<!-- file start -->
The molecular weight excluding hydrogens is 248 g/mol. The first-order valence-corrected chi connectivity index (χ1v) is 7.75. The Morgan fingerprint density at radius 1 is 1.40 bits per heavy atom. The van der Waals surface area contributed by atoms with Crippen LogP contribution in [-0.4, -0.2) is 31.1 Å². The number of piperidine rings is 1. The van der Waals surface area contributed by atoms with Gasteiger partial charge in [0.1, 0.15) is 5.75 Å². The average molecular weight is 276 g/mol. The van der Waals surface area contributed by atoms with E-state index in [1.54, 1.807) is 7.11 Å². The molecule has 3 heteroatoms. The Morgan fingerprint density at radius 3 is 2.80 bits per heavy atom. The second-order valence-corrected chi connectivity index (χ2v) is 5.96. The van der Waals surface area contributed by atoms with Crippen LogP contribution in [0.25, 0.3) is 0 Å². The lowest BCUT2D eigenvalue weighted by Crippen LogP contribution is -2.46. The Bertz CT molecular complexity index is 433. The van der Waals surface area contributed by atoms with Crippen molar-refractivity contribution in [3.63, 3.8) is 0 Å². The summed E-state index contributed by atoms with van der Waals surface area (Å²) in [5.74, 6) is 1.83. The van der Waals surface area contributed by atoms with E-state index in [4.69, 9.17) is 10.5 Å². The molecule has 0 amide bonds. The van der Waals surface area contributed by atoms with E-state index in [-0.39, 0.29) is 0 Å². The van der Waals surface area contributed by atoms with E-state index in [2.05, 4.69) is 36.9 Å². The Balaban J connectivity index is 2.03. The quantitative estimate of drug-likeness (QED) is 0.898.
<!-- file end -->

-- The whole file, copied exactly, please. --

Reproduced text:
The molecular weight excluding hydrogens is 248 g/mol. The first-order valence-corrected chi connectivity index (χ1v) is 7.75. The Morgan fingerprint density at radius 1 is 1.40 bits per heavy atom. The van der Waals surface area contributed by atoms with Crippen LogP contribution in [-0.4, -0.2) is 31.1 Å². The number of piperidine rings is 1. The van der Waals surface area contributed by atoms with Gasteiger partial charge in [0.1, 0.15) is 5.75 Å². The average molecular weight is 276 g/mol. The van der Waals surface area contributed by atoms with E-state index in [1.54, 1.807) is 7.11 Å². The molecule has 3 heteroatoms. The Morgan fingerprint density at radius 3 is 2.80 bits per heavy atom. The second-order valence-corrected chi connectivity index (χ2v) is 5.96. The van der Waals surface area contributed by atoms with Crippen LogP contribution in [0.25, 0.3) is 0 Å². The lowest BCUT2D eigenvalue weighted by Crippen LogP contribution is -2.46. The Bertz CT molecular complexity index is 433. The van der Waals surface area contributed by atoms with Crippen molar-refractivity contribution in [3.63, 3.8) is 0 Å². The summed E-state index contributed by atoms with van der Waals surface area (Å²) in [5.74, 6) is 1.83. The van der Waals surface area contributed by atoms with E-state index in [4.69, 9.17) is 10.5 Å². The molecule has 0 amide bonds. The van der Waals surface area contributed by atoms with E-state index in [-0.39, 0.29) is 0 Å². The van der Waals surface area contributed by atoms with E-state index in [2.05, 4.69) is 36.9 Å². The Balaban J connectivity index is 2.03. The quantitative estimate of drug-likeness (QED) is 0.898.